By giving the video its own “standalone” title, you’re attracting new viewers that haven’t seen a single video of your series.
And of course, you can apply this to any kind of series you make, not only for videogames.
Being specific is the important thing here.
EXAMPLE #3: How to Turn a Generic Video Into an Irresistible Topic
If you want to teach people how to become more confident in front of the camera for their youtube videos, don’t just say something like “How to Be More Confident”
You are leaving too many things to their imagination!
- How to Be More Confident When Recording YouTube Videos
Think about it, how many videos are out there that are teaching people “how to be more confident” in general? TOO MANY.
How many videos are out there teaching people how to be more confident while recording YouTube videos? WAY LESS.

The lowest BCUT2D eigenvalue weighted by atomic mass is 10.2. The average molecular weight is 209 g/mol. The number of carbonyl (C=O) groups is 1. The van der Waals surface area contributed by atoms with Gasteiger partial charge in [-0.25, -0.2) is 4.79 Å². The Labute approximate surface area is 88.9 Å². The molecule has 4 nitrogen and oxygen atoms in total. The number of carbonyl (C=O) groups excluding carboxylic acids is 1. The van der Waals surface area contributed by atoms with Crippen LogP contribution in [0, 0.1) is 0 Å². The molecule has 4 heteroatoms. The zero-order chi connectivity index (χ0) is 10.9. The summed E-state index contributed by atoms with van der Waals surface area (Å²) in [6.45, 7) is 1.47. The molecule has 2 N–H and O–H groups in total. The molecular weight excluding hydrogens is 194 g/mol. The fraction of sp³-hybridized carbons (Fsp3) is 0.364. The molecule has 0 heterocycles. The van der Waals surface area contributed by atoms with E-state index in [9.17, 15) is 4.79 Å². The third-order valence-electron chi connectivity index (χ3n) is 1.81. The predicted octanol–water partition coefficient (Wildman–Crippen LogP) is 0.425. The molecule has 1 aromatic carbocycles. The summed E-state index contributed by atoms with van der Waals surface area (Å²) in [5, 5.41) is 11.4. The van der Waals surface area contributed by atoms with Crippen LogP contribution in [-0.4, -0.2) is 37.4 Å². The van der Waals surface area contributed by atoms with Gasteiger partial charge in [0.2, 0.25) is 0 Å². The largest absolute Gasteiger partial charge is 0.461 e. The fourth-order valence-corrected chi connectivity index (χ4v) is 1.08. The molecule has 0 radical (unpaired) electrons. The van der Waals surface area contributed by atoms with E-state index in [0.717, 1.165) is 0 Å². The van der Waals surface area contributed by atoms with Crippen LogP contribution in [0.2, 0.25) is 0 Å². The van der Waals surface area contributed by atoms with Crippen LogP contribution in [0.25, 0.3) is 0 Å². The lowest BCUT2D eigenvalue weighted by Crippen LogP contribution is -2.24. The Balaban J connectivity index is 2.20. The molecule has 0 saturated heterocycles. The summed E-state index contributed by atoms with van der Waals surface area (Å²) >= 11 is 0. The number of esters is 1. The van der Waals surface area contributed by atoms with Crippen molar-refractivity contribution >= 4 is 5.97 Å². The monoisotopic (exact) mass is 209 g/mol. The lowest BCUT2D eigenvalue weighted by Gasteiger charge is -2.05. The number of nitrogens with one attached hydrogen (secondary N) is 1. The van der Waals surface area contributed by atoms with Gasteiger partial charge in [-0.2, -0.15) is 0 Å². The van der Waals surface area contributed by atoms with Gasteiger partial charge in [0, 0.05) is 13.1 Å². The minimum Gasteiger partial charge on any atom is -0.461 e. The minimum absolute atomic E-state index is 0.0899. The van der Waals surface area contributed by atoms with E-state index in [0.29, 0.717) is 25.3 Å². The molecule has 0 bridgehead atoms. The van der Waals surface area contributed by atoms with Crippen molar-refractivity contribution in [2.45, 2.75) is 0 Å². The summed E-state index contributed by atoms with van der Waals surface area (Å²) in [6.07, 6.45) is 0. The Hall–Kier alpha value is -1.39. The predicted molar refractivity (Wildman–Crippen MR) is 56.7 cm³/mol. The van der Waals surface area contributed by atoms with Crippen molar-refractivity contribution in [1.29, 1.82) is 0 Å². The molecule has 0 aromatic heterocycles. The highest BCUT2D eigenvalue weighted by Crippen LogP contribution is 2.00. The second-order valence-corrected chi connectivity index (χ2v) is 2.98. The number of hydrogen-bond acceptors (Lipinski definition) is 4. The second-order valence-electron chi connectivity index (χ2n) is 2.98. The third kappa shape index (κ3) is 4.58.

And people looking to be more confident because they want to become YouTubers will be more willing to click on your specific video rather than the more general video.
And they’re also more likely to watch the video until the end.
…and that’s simply because the video is tailored to them.
You made something specifically for them, and you’re not asking anything in return (only two clicks to like and subscribe).
Your viewers will be more than happy to do so!
The more tailored your video is to someone, the more chances they’ll click on it and watch it.
They truly need to believe that your video was MADE for them.
When they do, they’ll click and watch it until the end because they will know that they found exactly what they were looking for.
People that look at a “general” title will never be sure if that’s what they’re looking for or not, so it becomes a bit risky to click on it (no one wants to waste their time).
So add as much context as you can in less than 70 characters, and people searching on YouTube will find exactly what they were looking for in your channel.
Will has been a full-time content creator since 2014. He’s an audio, video, and tech hobbyist dedicated to reviewing products and giving you the best tips he knows to grow your audience.